I left Arnex in 1979 and Kidde sold off the company by 1980-1981 and the brand disappeared shortly thereafter.

As has been pointed out, the case is base metal indicating that it is gold plated. Back then gold was relatively cheap so plating would have been between 3 and 10 micron.
 

Rick Hufnagel

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Dan, you worked for the company? That's great! Do you have, or know where to find, any information from Arnex Dating to back in the 60s through 80s? These watches are everywhere and there is surprisingly little contemporary literature or information out there, especially since they are not old by collecting standards. Where could I look? Where were they sold?
 
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Dan Richter

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Hi, Rick. Yes, I did work for Arnex from 1970 to 1979, which was both the beginning and end of the company. As you have stated, there is virtually zero information about the company. I have found a few fanciful stories on collector websites, clearly written by people who knew nothing about the company.

Very briefly, when I joined the company in 1970, the staff was 10 people. The business supplied parts such as movements, hands, cases and dials to other small watch companies. Among all those parts were two pocket watches; an open face 18.5’” with an enamel dial with a cow (UT6431) and a 16’” hunter case with a shield (UT 6498). They tuned out to be the right products at the right time. Three piece suit became the fashion and everyone wanted a pocket watch and a chain. Very quickly 10 people became about 120. It was a boom that spawned an number of other brands, such as ColibrI. At the height of this trend, the owner sold the company to Walter Kidde. Cost cutting became the norm and, as sales of pocket watches ebbed. The earlier purchase of Lucien Picard brought nothing to the table. I left the company and joined Longines-Wittnauer before Kidde sold what was left and the brand ceased to exist.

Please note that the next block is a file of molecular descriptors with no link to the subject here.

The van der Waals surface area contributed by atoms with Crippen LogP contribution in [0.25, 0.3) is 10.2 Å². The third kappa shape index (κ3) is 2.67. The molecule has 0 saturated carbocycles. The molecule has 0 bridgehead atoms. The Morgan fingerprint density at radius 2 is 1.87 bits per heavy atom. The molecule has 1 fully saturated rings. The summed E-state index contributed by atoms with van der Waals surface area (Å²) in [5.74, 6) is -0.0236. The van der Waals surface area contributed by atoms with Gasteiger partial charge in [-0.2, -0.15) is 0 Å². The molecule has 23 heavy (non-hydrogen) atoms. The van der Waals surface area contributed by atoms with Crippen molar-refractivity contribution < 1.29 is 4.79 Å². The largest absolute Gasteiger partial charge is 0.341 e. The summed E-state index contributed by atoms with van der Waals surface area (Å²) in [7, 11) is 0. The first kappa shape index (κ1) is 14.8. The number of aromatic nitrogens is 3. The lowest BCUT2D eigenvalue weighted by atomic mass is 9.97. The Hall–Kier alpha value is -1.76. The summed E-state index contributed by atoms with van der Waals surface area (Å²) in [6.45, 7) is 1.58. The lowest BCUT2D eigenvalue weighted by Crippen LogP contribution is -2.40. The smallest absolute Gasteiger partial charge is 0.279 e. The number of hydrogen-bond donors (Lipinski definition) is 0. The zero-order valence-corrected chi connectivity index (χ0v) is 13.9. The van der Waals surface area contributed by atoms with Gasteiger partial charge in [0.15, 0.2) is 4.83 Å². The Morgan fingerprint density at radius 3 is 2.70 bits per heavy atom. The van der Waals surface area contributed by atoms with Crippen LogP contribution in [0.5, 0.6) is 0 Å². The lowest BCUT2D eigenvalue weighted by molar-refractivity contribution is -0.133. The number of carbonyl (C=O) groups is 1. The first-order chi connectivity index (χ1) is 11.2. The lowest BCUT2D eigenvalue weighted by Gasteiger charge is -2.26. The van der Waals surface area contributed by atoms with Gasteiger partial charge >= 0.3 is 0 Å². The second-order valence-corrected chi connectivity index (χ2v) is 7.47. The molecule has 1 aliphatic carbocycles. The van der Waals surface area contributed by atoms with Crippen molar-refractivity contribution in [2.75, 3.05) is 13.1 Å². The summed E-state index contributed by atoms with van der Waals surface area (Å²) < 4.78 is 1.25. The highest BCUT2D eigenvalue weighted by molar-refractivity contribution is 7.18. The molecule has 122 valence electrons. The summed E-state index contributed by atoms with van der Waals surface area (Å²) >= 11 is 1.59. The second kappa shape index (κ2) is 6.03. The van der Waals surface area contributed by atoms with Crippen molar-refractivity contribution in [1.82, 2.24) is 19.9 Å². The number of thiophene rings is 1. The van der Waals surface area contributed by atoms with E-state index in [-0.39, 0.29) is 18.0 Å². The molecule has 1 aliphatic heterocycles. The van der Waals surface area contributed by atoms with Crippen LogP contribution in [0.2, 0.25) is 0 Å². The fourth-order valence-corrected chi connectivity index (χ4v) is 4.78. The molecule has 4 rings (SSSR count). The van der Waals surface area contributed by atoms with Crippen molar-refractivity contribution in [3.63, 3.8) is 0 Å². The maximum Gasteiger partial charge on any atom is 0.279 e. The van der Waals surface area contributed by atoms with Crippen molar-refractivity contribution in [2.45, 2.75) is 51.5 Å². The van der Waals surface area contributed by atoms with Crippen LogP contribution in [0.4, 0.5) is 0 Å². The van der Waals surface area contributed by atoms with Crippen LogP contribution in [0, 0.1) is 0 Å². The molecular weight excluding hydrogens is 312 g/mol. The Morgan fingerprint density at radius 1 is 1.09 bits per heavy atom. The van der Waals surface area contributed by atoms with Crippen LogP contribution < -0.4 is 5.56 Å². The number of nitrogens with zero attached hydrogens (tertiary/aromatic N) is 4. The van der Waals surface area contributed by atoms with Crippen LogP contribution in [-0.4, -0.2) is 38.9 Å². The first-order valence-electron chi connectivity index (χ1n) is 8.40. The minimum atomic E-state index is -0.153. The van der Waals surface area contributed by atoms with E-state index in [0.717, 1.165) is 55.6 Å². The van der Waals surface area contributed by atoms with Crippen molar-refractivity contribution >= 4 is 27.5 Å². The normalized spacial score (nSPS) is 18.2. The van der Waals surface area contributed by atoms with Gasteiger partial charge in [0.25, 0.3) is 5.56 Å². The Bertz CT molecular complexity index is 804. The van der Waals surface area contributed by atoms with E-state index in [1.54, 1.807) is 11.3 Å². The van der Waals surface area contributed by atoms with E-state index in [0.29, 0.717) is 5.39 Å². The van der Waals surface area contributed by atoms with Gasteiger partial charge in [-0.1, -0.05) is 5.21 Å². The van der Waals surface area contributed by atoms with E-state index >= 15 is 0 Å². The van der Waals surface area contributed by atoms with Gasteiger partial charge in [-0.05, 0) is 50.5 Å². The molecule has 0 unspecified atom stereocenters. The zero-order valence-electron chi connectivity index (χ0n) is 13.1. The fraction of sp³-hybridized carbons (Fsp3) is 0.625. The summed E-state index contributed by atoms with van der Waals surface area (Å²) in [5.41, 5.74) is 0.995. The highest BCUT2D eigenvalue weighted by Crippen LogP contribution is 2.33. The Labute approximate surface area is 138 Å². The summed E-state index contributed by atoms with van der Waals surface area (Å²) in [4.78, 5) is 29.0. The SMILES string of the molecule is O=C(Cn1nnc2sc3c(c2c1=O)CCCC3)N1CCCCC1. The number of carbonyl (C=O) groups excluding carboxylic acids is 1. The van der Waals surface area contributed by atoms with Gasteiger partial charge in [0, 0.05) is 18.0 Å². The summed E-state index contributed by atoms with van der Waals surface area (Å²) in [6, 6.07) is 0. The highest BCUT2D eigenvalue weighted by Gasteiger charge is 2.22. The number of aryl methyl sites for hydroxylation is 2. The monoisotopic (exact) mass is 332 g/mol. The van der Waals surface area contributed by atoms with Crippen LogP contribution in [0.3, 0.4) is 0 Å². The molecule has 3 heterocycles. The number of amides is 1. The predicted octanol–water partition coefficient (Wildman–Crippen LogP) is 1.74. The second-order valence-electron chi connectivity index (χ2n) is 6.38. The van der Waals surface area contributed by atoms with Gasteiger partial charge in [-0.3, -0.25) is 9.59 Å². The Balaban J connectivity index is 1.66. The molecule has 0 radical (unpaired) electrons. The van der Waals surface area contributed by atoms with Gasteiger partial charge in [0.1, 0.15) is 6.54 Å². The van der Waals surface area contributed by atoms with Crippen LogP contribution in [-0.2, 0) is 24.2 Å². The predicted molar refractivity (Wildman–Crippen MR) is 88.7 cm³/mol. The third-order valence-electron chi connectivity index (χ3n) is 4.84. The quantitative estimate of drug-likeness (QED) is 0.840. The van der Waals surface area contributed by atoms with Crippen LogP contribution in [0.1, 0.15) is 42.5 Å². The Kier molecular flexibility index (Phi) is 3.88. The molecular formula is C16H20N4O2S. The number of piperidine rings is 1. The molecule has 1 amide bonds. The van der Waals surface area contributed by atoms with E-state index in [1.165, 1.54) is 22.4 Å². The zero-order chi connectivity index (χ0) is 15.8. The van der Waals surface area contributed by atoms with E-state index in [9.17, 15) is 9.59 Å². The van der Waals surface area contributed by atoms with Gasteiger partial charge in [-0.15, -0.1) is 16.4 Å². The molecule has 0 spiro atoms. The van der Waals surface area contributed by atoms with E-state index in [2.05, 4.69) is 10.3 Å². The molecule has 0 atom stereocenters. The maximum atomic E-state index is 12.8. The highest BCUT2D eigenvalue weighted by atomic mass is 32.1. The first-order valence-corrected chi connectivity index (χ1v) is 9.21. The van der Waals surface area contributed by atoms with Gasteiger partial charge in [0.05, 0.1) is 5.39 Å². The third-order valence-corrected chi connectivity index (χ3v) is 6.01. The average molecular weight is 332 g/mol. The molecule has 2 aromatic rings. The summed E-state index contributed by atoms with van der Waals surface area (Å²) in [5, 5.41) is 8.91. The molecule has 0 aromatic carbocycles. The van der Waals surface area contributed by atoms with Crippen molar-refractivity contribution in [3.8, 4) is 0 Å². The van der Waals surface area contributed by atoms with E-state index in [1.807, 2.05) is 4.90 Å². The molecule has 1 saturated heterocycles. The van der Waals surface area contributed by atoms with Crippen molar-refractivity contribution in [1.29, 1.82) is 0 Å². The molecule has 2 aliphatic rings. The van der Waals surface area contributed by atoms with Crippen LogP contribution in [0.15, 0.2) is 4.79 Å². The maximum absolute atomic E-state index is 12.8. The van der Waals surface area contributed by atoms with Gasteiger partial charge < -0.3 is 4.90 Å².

Unfortunately, I have only one catalog from 1979.
 

Jerry Treiman

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Among all those parts were two pocket watches; an open face 18.5’” with an enamel dial with a cow (UT6431) ...
Did Arnex start maybe a few years before you joined them? I have this watch, purchased in 1968 from the jeweler named on the dial.

The original "Garantie" is from Heno Watch SA, perhaps one of the companies that Arnex supplied?

cows.jpg Niklaus_m2.jpg Niklaus_mdt1.jpg
 
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Dan Richter

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That is the “cow” watch. It came in a yellow or white case, model SP21. Yellow hands were original.

Arnex was in business for 6-8 years before I joined. In addition to parts they did sell a number of watches. There was a “divers” watch, a chronograph (V7730), nurse’s watch, nun’s watch and a number of generic mens and ladies watches. They also mechanical timers.
 

Dan Richter

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After a posted this a went looking for Arnex information on line. As I mentioned there is lots of misinformation available. I blurb on “theoldtimey” credits Claude Wollman as being the founder in 1971. It does try to explain why he would have named the company Arnex.

The story is much simpler than these fantasy histories. I do not know the exact date that the company began. The founder, and owner, of the company was Arnold Fuchs. Arnex came from his name. The company was him and his wife, Isabel. Gradually, they added people as the company grew. When I join we were at 707 West 48th Street in Manhattan. I think this was also the first office. Arnold was a collector of art and antique watches and clocks.
When pocket watch demand increased, Arnold already had a few vendors in Switzerland and France who could supply us. Claude Wollman was our agent in Switzerland (Bienne). Claude stayed on top of the vendors and found new, interesting products. When Arnold sold the business to Walter Kidde, we moved the operation to Carlstadt, New Jersey. Later they moved the sales and executive offices to the Time & Life building in Manhattan.

I hope this helps stamp out some of the incorrect information out there.
 

Jerry Treiman

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Thanks, Dan, for sharing your personal knowledge. This is the type of information that is too often lost.